After more than a decade of decline in oil production, Mexico is beginning to see light on the horizon.
The Comision Nacional de Hidrocarburos (CNH) recently highlighted that Mexico’s struggling E&P sector will see US$ 20 billion in new investment in the coming decades. Thanks to President Enrique Peña Nieto’s energy reform, Mexico has awarded 107 contracts to 73 companies from 20 countries since 2015 in its now suspended licensing process.
Recently installed Mexican President Andrés Manuel López Obrador (AMLO) has been a harsh critic of his predecessor’s energy reform, suggesting that efforts to date have failed to substantially revive the country’s E&P sector. AMLO’s roadmap for Mexico differs in that he wants to free up more cash for state oil interest Pemex, but a raft of companies like Eni are also releasing funds to bring new oil production online in Mexico.
Mexican crude oil output peaked 3.38 MMbo/d in 2004 but has declined to 1.7 MMbo/d as maturing oil fields produce less crude. In December 2018, Mexico produced 1.7 MMbo/d.
As of late 2018, the investment approved by the CNH (in both exploration and development) amounted to US$ 20.571 billion. The breakdown thus far is:
- US$ 3.441 billion (2015-2018)
- US$ 8.948 (2019-2024)
- US$ 8.182 billion (2025-2041)
In all, 91.2 percent of the approved investments are concentrated in the Sureste (Southeast) Basin, while 7.1 percent will go to deepwater Gulf projects. Additional, planned expenditures are earmarked for:
- US$ 3.574 billion exploration activities
- US$ 16.997 billion development activities
- US$ 18.326 billion shallow water contracts
- US$ 1.467 billion deep and ultra-deepwater
- US$ 778 million onshore
The CNH statistics help to highlight the contribution that newcomers will provide to the oil-hungry nation, particularly in the infrastructure-ready Bay of Campeche.
Mexico’s upstream will get a major shot in the arm as explorers’ contract services and marine infrastructure kick off development. While still in the exploration phase, the Talos-operated Zama-1 (Zama-1SON), located on Block 7 (Contracto CNH-R01-L01-A7/2015), discovered initial gross original oil in place estimates for the Zama-1 well in the range of 1.4 billion to 2 billion barrels. In late 2018, Talos kicked off an appraisal program for the Zama 2DL well — which has resulted in a discovery.
Talos is the operator of Block 7 offshore Mexico with 35 percent working interest (WI). Premier Oil (25 percent) and Sierra Oil & Gas (40 percent) are Talos’s partners in Block 7. McDermott’s Mexico City office is assisting in the pre-FEED analysis of the potential development options post-appraisal.
One of the most interesting transactions to emerge is that of Eni of Italy. In December 2018, the company secured a partnership with Qatar Petroleum, to aid it in developing one of Mexico’s most important post-energy reform projects: the CNH-R01-L02-A1/2015 (Amoca-Mizton-Tecoalli) shallow water contract area. The Qatari company will hold 35 percent in the contract. That calls for a floating production, storage, and offloading vessel (FPSO) to be moored in the Production Sharing Contract (PSC) area.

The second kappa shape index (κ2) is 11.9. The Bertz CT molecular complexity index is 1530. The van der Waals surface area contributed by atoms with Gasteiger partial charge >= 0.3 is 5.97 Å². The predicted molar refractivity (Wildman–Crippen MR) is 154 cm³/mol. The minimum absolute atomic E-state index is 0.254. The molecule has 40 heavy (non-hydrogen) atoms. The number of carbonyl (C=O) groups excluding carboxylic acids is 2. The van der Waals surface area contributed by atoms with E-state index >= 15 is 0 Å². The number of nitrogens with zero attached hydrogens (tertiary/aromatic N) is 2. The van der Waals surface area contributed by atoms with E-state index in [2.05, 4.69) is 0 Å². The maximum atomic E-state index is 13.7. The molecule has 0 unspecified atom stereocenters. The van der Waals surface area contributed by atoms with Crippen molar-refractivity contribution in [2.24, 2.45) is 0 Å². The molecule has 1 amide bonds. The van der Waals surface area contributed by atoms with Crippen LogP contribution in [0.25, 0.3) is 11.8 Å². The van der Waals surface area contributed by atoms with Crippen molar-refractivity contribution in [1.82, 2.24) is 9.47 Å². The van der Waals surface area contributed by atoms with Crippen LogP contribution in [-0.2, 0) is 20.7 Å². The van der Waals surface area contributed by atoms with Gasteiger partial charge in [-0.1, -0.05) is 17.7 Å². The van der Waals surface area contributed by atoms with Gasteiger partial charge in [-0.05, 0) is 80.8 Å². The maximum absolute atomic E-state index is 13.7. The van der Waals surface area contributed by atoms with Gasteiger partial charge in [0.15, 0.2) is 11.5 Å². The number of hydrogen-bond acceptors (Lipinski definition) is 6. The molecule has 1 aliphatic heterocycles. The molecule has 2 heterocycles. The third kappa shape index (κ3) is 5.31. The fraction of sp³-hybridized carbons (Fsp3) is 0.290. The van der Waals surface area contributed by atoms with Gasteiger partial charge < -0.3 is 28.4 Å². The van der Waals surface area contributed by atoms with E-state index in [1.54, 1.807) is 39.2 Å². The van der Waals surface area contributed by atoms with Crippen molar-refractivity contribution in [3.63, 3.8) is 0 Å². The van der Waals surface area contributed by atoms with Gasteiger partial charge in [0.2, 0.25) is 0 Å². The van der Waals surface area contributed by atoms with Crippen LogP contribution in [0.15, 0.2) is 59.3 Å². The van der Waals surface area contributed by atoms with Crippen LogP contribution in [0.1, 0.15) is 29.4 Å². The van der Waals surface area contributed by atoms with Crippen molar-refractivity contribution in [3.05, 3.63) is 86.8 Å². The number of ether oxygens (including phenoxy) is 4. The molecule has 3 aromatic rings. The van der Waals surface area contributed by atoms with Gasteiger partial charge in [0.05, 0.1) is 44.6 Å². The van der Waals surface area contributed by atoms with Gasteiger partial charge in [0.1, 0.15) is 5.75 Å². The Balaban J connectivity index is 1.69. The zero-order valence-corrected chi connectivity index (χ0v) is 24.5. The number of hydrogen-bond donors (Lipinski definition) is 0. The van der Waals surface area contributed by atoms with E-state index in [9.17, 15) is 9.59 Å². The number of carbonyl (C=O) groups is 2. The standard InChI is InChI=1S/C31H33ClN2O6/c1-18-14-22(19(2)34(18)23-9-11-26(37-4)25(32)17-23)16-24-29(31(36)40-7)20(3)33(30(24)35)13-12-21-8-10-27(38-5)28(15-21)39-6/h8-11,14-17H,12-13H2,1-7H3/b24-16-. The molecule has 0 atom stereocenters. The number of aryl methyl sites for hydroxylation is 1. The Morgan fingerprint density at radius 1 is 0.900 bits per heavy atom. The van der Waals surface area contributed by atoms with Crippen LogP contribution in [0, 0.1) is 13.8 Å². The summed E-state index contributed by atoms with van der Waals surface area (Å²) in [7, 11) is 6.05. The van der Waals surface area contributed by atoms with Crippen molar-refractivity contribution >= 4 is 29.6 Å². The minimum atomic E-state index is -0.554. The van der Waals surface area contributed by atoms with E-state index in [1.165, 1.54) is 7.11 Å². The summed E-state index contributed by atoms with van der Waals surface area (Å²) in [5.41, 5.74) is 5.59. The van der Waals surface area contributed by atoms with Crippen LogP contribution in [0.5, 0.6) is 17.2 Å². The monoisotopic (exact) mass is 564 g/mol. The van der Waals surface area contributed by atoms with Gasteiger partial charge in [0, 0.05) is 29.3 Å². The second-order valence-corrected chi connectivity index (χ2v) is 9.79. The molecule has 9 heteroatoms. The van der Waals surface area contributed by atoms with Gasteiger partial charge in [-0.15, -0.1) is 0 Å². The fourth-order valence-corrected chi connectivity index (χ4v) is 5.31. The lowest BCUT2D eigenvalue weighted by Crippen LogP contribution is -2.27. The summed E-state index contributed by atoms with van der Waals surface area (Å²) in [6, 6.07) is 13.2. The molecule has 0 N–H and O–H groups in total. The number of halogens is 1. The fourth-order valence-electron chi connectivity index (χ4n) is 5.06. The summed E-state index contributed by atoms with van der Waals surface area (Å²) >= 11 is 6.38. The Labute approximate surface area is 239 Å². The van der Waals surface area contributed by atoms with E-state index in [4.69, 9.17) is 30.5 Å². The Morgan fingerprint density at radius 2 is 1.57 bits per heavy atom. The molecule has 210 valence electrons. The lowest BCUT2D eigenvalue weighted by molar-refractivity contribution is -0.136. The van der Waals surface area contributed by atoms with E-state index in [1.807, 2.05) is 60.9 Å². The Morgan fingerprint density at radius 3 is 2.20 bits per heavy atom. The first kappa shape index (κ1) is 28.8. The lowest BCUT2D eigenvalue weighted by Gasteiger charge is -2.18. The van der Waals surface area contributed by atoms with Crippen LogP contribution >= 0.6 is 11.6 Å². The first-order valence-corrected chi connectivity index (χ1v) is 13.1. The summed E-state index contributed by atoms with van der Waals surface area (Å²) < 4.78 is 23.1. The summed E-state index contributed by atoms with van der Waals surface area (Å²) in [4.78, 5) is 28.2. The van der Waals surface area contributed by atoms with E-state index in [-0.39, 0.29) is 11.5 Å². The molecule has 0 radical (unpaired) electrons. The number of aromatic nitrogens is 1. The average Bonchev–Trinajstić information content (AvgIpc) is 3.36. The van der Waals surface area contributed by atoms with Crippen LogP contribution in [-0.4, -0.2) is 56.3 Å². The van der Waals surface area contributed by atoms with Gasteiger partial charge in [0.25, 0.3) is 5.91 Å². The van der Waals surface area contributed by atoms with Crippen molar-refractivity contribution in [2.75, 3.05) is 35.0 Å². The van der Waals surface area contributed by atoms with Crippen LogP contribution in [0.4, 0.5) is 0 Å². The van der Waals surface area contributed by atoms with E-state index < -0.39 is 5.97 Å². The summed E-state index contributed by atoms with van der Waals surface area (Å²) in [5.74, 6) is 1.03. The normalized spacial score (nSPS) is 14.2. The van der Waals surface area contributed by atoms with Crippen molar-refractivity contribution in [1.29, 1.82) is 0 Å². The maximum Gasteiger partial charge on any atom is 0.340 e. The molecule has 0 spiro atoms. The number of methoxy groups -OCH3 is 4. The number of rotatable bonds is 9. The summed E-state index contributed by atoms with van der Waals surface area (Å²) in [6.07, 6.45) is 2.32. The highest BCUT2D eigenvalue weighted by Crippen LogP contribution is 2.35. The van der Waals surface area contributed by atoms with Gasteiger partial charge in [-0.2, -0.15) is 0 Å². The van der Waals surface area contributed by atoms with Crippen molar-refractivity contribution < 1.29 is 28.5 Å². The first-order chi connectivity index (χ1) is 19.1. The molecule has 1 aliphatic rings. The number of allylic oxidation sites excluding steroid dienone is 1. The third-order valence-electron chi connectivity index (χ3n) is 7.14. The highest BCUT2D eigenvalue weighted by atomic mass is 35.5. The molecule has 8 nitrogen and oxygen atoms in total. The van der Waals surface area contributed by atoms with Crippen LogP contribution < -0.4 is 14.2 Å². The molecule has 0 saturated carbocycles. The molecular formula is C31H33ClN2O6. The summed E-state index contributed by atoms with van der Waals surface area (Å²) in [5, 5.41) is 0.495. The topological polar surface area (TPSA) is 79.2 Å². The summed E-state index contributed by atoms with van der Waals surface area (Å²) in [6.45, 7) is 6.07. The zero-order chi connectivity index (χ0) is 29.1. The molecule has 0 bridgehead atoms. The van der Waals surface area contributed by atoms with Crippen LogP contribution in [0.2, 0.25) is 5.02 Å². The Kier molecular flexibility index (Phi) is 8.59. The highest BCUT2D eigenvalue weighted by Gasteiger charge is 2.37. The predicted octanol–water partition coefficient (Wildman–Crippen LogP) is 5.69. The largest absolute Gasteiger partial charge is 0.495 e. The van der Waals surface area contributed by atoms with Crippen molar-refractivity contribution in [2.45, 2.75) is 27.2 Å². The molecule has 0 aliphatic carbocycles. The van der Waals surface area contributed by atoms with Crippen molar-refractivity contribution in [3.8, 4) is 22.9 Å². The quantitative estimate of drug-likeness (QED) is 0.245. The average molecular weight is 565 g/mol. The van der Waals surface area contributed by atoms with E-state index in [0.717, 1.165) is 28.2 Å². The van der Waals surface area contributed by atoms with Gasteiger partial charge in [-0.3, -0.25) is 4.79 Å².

Japanese floater expert Modec, announced on October 11, 2018, that it signed a Letter of Intent (LOI) with Eni’s Mexican subsidiary to supply it with an FPSO. The FPSO will have the capacity to handle 90,000 bo/d of production from the Mizton and Amoca fields.
Fig 2: Bay of Campeche licences and infrastructureThe FPSO will also have the capacity for 75 MMcfg/d and 80,000 bw/d. Eni said production will plateau in 2021 (102,000 boe/d). Output from the Tecoalli Field is forecast to begin in 2024. The PSC contract area is estimated to hold 2.1 Bboe in place (90 percent oil). Eni is already a partner with Qatar Petroleum in the deepwater Block 24 (CNH-R02-L04-AP-CS-G05/2018). That Round 2.4 tract is located in the Salina de Istmo Basin.
Other companies like Pan American Energy-led Hokchi Energy will invest to bring new oil and natural gas production on line. One of the most important offshore projects in 2019, the Hokchi Field (CNH-R01-L02-A2/2015), calls for drilling new wells and completion work on an existing borehole (Hokchi 4DL). A broader development plan envisions two platforms tied back to an onshore facility known as Hokchi Paraiso. Sapura has the contract for the engineering, procurement, transportation, installation, pre-commissioning, and commissioning for the Hokchi Field.
The oil group won the 39.598 sq km lease at Round 1.2 after it bid an additional 70 percent royalty rate for the contract on September 30, 2015. That’s not the only development making waves in the Mexican shallow water sector. Recently, the CNH approved Fieldwood Energy’s US$ 7.5 billion development plan (over the lifetime of the contract) for the CNH-R01-L02-A4/2015 in the Pilar Reforma-Akal Basin. The contract encompasses the Pokoch and Ichalkil fields.
The scope of the dual-field development plan calls for the U.S. company and its Mexican partner, PetroBal, to harvest a total of 455 MMbo and 567 Bcfg. The Pokoch 1DL and the Ichalkil 2DL delineation wells will be tied back to the Pemex-operated Tumut-A platform in the A-0354-Campo Tumut contract.
This early production scheme is forecast to be 20,000 bo/d in 2020. Output will ramp up to 40,000 bo/d in 2021. The project’s later phase is more ambitious, and output is expected to jump to 110,000 bo/d. Oil will be transported to the Dos Bocas maritime terminal. Natural gas will be fed into the CP-Litoral A marine platform.
Mexican 3P reserves have slipped to 19.42 billion bo in 2018, versus 19.97 billion bo the previous year. The country’s 3P reserves stand at 25.47 billion boe.